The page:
Meet the performers: Reza Mirabi
Reza Mirabi (Iran/Germany, 1988) is a visual artist, choreographer and dancer. In addition, he is active as a seed keeper in ecological projects in India, where he studied, and in southern Portugal. Listening plays an important role in his work: “For me, listening is a political process to find gaps, to unravel new movements and to consider our contemporary crisis.”
Reza’s family is originally from Rojhilat Kurdistan, which is located in Iran, but he grew up mainly in Germany. “I have many Iranian friends and family, but at the same time I have a complicated relationship with the country. Through my projects with seeds I try to remain with my many questions about diaspora, origin and home. My grandparents were seedkeepers too.”
Reza got to know Roshanak Morrowatian through the Iranian protests in Amsterdam last October. This is also how he joined as a performer for House of Strength.
“I see the world as stories. Stories told through language, voices, symbols and architecture, but also through the air and the ground. Everything tells stories all the time. We can see them when we listen to the complexity of things. Just sit and listen without having to draw any conclusions. I think there is real power there. Together, we can observe the complexity of the current crisis and from there start questioning and rearranging stories.”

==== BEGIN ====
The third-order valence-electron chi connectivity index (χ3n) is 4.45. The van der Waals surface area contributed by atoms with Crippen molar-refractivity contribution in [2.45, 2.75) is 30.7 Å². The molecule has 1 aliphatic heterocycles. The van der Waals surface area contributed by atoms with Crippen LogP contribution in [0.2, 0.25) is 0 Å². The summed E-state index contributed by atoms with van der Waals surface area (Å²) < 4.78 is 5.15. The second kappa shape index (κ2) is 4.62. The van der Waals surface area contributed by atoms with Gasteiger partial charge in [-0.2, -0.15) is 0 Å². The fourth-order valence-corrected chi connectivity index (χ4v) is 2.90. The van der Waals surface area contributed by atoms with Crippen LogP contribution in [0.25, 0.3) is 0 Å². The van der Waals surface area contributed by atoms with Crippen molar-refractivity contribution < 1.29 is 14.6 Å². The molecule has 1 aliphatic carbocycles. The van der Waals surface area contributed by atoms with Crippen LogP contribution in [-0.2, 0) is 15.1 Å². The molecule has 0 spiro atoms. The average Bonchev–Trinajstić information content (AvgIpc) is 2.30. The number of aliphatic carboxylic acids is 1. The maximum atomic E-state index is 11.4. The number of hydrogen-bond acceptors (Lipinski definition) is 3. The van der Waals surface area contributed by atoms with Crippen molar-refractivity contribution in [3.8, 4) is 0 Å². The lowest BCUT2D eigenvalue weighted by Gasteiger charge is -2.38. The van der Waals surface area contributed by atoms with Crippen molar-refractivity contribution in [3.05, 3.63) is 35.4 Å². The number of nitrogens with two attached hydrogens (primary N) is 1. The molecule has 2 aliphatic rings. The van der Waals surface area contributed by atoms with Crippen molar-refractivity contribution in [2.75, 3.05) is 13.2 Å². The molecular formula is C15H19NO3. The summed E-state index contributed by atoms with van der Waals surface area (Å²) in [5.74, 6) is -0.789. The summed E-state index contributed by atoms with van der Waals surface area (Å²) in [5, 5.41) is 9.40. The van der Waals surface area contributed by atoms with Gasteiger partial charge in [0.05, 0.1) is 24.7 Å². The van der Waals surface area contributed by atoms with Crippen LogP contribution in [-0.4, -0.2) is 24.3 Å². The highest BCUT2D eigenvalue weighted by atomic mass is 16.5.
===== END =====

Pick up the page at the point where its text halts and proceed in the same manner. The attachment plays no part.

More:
“Rituals are everywhere. A conversation, the gathering of people, it is all in a sense already a ritual. In the process of coming together we discover that we are part of a constellation with other people, animals, stones, trees, the sky and more. That’s all that matters and has a strong effect on how we feel, how we move and how we speak.
By noting that we are always part of such a constellation, we bring together different times, memories, traces and feelings. That can be very transformative and stimulate the imagination.”
“Inclusion is related to the process of coming together. For me, it means noticing who hasn’t been invited. By doing that, something is already happening. Who you invite, how you invite, the architecture of a meeting and the language, they all influence how much someone feels welcome.”
“I wonder what the meaning within House of Strength will be to practice an almost religious ritual of a specific culture and history in an artistic setting. Can you take away religious codes and still keep its power and meaning the same?”